Thursday, August 7, 2008

The parable of the barren fig-tree

The parable of the barren fig-tree


Then he told this parable: “A man had a fig tree, planted in his vineyard, and he went to look for fruit on it, but did not find any. So he said to the man who took care of the vineyard, ‘For three years now I've been coming to look for fruit on this fig tree and haven't found any. Cut it down! Why should it use up the soil?’” ‘Sir,’ the man replied, ‘leave it alone for one more year, and I'll dig around it and fertilize it. If it bears fruit next year, fine! If not, then cut it down.’ ”

Luke 13:6-9


* This parable is only found in Luke.
* The context and setting of this parable being told is when Jesus was approached by some dudes wanting to tell Him about Gallieans who were persecuted and killed, and about some who died in a tower collapse.
* When Jesus responds to the reports he does it with a teaching on repentance, highlighting the notion that we will all die, and that troubles are a part of life not a result of sin. He then launches into a parable to illustrate the necessity of bearing fruit in our lives.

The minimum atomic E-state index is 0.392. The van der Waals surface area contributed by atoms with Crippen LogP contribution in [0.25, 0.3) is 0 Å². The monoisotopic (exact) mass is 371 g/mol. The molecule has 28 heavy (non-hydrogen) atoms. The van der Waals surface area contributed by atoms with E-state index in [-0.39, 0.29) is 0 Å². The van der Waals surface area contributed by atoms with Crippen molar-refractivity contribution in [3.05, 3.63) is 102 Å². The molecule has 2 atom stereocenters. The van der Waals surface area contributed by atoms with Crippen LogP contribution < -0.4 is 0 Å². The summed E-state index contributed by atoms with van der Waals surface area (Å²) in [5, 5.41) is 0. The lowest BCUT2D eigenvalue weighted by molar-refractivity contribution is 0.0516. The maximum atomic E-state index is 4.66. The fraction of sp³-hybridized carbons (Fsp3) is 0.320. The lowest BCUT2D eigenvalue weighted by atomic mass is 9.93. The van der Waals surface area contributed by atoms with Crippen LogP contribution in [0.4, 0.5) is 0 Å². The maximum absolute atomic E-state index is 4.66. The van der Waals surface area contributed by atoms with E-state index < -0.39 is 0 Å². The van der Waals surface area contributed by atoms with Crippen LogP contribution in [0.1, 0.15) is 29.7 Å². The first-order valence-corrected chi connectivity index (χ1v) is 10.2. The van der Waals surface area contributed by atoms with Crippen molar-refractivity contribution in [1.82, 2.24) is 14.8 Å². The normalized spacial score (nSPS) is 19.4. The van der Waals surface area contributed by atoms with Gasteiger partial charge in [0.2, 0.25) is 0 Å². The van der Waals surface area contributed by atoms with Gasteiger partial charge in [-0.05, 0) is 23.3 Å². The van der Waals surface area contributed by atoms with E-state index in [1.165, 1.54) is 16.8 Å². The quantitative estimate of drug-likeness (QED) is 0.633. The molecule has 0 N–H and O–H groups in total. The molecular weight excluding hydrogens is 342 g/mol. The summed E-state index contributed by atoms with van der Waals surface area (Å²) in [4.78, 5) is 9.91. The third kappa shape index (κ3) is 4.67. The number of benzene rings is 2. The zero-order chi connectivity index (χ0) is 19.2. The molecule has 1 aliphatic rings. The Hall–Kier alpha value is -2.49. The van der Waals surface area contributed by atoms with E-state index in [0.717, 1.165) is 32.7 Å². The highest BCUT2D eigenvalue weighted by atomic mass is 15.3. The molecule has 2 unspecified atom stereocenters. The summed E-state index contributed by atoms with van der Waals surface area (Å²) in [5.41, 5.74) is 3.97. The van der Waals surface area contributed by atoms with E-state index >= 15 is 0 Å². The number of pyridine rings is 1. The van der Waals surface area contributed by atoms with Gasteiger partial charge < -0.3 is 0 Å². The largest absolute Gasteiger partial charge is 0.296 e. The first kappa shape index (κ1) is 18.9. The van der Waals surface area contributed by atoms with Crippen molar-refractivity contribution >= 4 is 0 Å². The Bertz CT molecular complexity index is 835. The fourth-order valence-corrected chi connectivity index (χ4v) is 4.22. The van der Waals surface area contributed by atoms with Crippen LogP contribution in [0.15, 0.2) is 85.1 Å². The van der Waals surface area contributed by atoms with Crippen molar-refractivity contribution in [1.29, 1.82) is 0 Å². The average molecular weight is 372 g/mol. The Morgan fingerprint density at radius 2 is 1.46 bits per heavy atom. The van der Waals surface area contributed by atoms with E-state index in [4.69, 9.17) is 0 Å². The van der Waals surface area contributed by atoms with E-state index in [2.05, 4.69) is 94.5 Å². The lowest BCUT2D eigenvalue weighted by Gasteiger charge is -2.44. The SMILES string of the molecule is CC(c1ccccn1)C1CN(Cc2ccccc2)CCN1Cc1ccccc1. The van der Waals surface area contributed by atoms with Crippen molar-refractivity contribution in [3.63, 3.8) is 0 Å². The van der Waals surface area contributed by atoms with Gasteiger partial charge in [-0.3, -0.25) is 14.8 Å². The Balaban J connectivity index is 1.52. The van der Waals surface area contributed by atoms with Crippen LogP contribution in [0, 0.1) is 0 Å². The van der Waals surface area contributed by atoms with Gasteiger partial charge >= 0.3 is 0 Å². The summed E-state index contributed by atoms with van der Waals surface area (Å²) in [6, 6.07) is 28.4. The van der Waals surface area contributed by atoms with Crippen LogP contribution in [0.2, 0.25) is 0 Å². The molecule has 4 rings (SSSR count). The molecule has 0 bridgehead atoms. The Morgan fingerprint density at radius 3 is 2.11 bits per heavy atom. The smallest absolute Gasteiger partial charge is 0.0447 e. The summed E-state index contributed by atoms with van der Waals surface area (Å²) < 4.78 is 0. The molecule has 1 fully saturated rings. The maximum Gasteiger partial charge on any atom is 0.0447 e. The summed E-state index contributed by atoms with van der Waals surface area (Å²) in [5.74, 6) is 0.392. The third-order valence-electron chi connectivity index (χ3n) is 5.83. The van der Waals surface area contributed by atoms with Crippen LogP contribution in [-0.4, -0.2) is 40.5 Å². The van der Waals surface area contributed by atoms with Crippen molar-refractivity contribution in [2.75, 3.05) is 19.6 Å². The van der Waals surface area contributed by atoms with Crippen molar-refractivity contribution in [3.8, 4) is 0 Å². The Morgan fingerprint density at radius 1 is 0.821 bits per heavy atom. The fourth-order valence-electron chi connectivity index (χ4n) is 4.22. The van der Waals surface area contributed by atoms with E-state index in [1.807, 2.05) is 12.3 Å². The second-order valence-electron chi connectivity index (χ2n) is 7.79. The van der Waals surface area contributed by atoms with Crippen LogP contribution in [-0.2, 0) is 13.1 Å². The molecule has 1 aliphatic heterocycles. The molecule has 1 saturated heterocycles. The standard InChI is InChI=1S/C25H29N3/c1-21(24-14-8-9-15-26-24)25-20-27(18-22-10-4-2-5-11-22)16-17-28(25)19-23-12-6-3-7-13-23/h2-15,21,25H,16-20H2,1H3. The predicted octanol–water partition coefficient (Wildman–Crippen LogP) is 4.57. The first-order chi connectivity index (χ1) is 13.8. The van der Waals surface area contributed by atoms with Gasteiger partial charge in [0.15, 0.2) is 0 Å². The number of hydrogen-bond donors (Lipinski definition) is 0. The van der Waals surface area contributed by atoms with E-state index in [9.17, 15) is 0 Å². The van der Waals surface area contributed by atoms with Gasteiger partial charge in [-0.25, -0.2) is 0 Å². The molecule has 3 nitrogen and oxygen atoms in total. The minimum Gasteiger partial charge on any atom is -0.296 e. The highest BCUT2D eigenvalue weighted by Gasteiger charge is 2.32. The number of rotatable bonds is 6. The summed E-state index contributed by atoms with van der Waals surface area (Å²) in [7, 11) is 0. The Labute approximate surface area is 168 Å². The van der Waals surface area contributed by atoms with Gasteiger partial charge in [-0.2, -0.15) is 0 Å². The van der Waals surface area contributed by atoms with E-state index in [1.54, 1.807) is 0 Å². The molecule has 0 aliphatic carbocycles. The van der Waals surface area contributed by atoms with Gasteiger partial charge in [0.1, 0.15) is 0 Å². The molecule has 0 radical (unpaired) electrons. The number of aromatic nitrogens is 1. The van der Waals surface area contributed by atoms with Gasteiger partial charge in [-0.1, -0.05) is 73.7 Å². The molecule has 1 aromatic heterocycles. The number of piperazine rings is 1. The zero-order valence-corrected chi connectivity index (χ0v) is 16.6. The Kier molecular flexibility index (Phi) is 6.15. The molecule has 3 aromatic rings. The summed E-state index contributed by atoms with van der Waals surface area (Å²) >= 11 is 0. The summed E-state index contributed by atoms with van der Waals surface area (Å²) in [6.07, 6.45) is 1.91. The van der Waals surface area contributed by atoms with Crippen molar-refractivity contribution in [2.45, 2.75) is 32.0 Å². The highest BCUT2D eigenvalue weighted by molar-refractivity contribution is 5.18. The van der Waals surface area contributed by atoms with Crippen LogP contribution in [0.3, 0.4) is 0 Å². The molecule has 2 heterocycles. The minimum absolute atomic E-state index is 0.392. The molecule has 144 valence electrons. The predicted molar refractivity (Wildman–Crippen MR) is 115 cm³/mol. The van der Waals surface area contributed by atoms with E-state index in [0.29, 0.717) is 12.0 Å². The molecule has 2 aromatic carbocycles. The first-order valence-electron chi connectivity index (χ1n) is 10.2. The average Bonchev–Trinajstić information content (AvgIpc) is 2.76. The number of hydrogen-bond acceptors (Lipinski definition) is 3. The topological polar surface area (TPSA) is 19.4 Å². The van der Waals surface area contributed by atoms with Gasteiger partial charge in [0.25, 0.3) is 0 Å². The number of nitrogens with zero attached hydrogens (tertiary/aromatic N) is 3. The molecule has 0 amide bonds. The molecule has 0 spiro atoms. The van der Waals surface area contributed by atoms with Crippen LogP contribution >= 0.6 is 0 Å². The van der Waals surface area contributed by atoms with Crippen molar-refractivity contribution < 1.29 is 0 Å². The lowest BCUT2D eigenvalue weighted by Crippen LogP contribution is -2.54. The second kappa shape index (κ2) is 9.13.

* This parable is intended to enforce the warning immediately going before it, "...But unless you repent, you too will all perish...” in other words unless you become changed you will be ruined like the barren tree that will be cut down unless it bears fruit.
* The man had a fig-tree in his vineyard. Vineyards were used for vines, fig-trees grew in the wild, alongside roads as seen elsewhere in the Bible. This fig-tree had more care and nurturing than most fig-trees.
* The owner of the tree expected fruit and he checked it for fruit and when it had none after a period of time he wanted it cut down because it took up room of fruitful plants.
* The gardener of the vine extended the period of time for the tree beyond that which was reasonable and then decided it would be cut down if it didn't bear fruit after this time.

Some people believe that this parable is about the nation of Israel but I do not so if you want to check that theory out (and I suggest you do) then you should. I won't talk about it much, except to say that a fig-tree in a vineyard is transplanted, just the same as a non-Jew is transplanted and grafted into Gods kingdom. That is a discussion for another day.

This discussion will be easier broken up into chunks of parably-goodness-

"A man had a fig tree, planted in his vineyard..."